Re-entry Coalition of New Jersey





Kevin McHugh, Executive Director




Over the past two decades, community corrections programs have played a vital role in reducing the prison population and the costs of incarceration in New Jersey. At the same time, they have contributed to a marked improvement in public safety as evidenced by significant reductions in offender recidivism rates and dramatically lower crime rates. This report chronicles the evolution of New Jersey’s community-based programs from a response to prison overcrowding to a highly successful and cost effective prisoner re-entry and public safety strategy.


New Jersey’s the prison population grew by 359 percent from 1980 to 1999 increasing from less than 7,000 inmates to its peak of 31,493 inmates in 1999. The rapid growth of New Jersey’s prison population was accompanied by a corresponding explosion in state spending on corrections. During this same period NJ Corrections budget grew from $92.3 million to $845.7 million.[1] 

Reflecting a national trend, New Jersey’s prison population growth was fueled by the ‘get tough on crime’ philosophy and the institution of mandatory minimum sentences for select crimes, including violent and drug crimes.

Major changes in New Jersey’s sentencing laws that contributed to prison population growth included:

As a result prison admissions rose from under 4,000 in 1980 to over 15,000 in 2000 and NJ prisons filled beyond their mandated capacities. By 1987, the number of inmates serving mandatory minimums had increased almost seven-fold to about 5,900 inmates. In 2002, the number subject to mandatory minimum sentences had increased to over 16,700. [2]

Also contributing to the prison population growth was the Department of Correction’s Bureau of Parole which was returning large numbers of parolees back to prison for parole violations. In 1980, 30 percent of admissions to New Jersey’s prisons were for parole violations. In 1998, parole revocations comprised 41 percent of all prison admissions.[3] Many were technical violations such as continued drug use and failing to report to parole officers.  


As the DOC’s prison population grew during the 1980’s and 1990’s, the department faced the task of acquiring secure housing to meet its mandate to house the State’s convicted offenders. In response three new prisons were planned and constructed.

Despite the construction of three new prisons, the New Jersey Department of Corrections could not keep pace with skyrocketing prison growth. In 1981, then-Gov. Brendan T. Byrne issued an executive order declaring a statewide emergency due to overcrowding in state prisons. The order, which has been renewed continuously, authorized the state corrections commissioner to allocate state prisoners among county jails at his discretion.[4] In 1999, during the peak of NJ’s prison population approximately 5,000 state inmates were housed in county jails at a cost of $100 million annually.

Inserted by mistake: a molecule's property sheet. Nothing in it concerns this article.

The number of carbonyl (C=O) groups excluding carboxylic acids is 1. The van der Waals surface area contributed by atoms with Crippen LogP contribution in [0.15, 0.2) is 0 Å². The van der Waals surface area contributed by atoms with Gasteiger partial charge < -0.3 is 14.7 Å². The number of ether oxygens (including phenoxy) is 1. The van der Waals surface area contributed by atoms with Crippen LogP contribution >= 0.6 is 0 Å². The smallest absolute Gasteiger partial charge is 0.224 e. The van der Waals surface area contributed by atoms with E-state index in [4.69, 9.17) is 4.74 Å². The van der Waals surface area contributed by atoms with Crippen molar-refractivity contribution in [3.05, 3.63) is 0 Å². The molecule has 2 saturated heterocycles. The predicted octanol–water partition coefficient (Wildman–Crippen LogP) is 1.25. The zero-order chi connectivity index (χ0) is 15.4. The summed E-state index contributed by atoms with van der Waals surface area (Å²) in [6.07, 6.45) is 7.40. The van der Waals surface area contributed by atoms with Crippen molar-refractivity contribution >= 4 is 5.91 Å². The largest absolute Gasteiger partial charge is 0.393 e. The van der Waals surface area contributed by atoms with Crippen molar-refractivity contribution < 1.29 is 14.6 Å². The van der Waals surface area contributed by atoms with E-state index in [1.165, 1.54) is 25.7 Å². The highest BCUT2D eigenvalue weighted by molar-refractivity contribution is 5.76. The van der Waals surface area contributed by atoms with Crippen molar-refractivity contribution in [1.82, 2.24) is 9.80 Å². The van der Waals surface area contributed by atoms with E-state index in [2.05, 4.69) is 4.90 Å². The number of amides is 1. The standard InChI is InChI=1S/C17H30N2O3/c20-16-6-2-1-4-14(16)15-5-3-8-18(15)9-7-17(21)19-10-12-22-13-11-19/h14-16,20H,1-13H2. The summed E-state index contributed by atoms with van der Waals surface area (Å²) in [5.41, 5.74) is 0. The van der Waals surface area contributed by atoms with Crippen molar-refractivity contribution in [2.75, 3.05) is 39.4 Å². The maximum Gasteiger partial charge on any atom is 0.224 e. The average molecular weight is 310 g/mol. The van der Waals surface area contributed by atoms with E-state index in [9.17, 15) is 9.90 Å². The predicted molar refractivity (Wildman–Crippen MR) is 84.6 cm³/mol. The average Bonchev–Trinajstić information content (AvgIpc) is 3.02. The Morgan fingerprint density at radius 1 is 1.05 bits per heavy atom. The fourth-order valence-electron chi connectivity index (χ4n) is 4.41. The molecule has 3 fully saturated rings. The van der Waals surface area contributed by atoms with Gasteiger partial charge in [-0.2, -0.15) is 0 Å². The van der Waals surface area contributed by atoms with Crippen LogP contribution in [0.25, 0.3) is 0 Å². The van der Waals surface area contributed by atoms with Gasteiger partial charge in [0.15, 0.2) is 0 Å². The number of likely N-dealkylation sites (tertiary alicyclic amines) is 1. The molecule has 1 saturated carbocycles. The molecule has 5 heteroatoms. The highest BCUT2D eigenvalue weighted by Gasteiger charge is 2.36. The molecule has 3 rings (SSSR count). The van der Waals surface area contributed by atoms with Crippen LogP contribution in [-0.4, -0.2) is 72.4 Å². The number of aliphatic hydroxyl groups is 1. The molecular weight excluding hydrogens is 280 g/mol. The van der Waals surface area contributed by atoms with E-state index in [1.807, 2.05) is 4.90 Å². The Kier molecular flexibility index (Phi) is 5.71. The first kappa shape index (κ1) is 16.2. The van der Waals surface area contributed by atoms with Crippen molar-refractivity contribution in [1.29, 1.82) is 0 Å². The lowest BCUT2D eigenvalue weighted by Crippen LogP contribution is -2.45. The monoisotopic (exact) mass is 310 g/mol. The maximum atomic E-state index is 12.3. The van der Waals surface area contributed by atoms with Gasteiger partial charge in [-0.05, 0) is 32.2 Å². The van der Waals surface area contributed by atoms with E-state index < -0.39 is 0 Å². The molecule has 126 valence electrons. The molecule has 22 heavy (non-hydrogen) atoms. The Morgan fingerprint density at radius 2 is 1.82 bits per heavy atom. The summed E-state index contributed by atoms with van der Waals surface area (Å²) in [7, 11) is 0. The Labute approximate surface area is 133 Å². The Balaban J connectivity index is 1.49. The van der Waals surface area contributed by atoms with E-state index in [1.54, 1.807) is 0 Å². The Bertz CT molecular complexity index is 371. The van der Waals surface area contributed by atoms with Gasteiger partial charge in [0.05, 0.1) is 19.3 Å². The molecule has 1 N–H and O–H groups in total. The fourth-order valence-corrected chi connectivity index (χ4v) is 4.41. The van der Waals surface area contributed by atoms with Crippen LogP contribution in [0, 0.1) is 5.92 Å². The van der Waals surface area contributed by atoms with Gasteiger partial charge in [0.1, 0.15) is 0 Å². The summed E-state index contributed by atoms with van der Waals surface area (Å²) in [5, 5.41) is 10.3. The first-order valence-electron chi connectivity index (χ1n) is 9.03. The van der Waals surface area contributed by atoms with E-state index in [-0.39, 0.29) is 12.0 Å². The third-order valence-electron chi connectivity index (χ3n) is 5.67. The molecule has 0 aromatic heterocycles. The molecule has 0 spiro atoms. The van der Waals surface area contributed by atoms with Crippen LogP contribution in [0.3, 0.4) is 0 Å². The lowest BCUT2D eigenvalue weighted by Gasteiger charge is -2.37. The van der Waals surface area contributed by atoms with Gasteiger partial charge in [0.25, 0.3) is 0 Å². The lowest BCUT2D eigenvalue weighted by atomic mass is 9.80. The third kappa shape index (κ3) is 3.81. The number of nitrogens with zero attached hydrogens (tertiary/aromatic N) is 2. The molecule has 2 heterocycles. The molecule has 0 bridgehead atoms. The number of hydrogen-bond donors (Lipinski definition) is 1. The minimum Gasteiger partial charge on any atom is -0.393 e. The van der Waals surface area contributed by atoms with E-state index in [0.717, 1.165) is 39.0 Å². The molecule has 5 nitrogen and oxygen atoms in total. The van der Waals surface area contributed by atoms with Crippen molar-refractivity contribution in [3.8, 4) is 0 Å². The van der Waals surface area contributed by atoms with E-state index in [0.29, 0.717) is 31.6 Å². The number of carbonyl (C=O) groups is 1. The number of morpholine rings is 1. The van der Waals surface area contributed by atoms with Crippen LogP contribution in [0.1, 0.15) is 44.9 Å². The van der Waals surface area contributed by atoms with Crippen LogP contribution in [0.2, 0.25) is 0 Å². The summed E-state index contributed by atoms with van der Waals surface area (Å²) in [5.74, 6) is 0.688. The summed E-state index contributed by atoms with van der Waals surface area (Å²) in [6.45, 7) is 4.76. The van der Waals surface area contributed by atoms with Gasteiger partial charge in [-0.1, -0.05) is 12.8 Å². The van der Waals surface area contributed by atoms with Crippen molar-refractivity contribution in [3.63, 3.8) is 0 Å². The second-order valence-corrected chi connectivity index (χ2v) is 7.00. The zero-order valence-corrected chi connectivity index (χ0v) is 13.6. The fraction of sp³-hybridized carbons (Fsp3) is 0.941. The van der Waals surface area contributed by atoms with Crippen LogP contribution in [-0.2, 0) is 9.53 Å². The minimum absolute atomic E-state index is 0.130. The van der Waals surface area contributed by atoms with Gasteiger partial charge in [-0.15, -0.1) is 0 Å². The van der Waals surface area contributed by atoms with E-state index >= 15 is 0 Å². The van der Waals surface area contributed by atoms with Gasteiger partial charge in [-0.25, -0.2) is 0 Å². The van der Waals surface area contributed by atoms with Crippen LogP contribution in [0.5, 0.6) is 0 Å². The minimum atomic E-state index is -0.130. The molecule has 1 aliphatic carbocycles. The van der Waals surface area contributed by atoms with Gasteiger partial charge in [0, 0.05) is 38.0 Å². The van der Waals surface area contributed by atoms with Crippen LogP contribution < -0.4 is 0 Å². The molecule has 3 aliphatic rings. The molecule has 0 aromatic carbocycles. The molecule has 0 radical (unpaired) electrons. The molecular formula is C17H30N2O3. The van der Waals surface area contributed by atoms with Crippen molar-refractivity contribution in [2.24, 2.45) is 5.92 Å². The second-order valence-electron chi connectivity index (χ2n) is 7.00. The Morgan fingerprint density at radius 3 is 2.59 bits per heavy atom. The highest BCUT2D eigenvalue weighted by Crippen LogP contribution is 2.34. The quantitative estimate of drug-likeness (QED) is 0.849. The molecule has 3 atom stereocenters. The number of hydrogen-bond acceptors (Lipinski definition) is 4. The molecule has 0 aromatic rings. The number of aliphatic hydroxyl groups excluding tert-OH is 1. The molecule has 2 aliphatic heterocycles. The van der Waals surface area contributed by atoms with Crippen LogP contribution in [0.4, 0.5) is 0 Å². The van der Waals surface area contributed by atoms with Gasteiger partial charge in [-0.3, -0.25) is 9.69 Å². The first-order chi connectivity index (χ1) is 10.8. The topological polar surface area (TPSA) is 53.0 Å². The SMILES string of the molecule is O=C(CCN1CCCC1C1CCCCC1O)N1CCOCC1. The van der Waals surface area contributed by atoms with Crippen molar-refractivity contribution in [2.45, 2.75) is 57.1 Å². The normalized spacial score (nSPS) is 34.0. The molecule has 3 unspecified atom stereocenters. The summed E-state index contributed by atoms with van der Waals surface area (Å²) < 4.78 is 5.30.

During this period, the department also opened several satellite camps for minimum custody inmates on the grounds of state psychiatric hospitals (Marlboro, Ancora). In 1989, a temporary inmate “Tent City” was even set up in Secaucus to house state inmates during construction at the Hudson County jail.


One of New Jersey’s first halfway houses for offenders, Clinton House, was opened by the New Jersey Association on Correction in 1966.  Initially serving federal offenders, the program began serving NJ state inmates not long after the New Jersey Department of Corrections was established in 1977. By 1988, NJDOC had approximately 300 halfway house beds contracted with private community provider agencies. By 2006 the number of community corrections beds used by both NJDOC and later by the State Parole Board expanded by 2,800 beds. This expansion was driven by the department’s need for additional beds to alleviate overcrowding.

New Jersey’s expansion of community program beds during this period was primarily due to the efforts of several privately-held provider agencies. Education and Health Centers of America, The Kintock Group, Volunteers of America, New Jersey Association on Correction and more recently, the GEO Group and Urban Renewal Corporation, aggressively pursued program expansion to meet the needs of offenders in New Jersey. These agencies were successful in acquiring and developing facilities and in securing the necessary zoning approvals, community support, and capital to build and operate their programs. Unlike prisons, the community program expansion was funded with private investment capital (approximately $102 million) and the state’s costs for these programs were based on a contract per diem rate on a fee for service basis.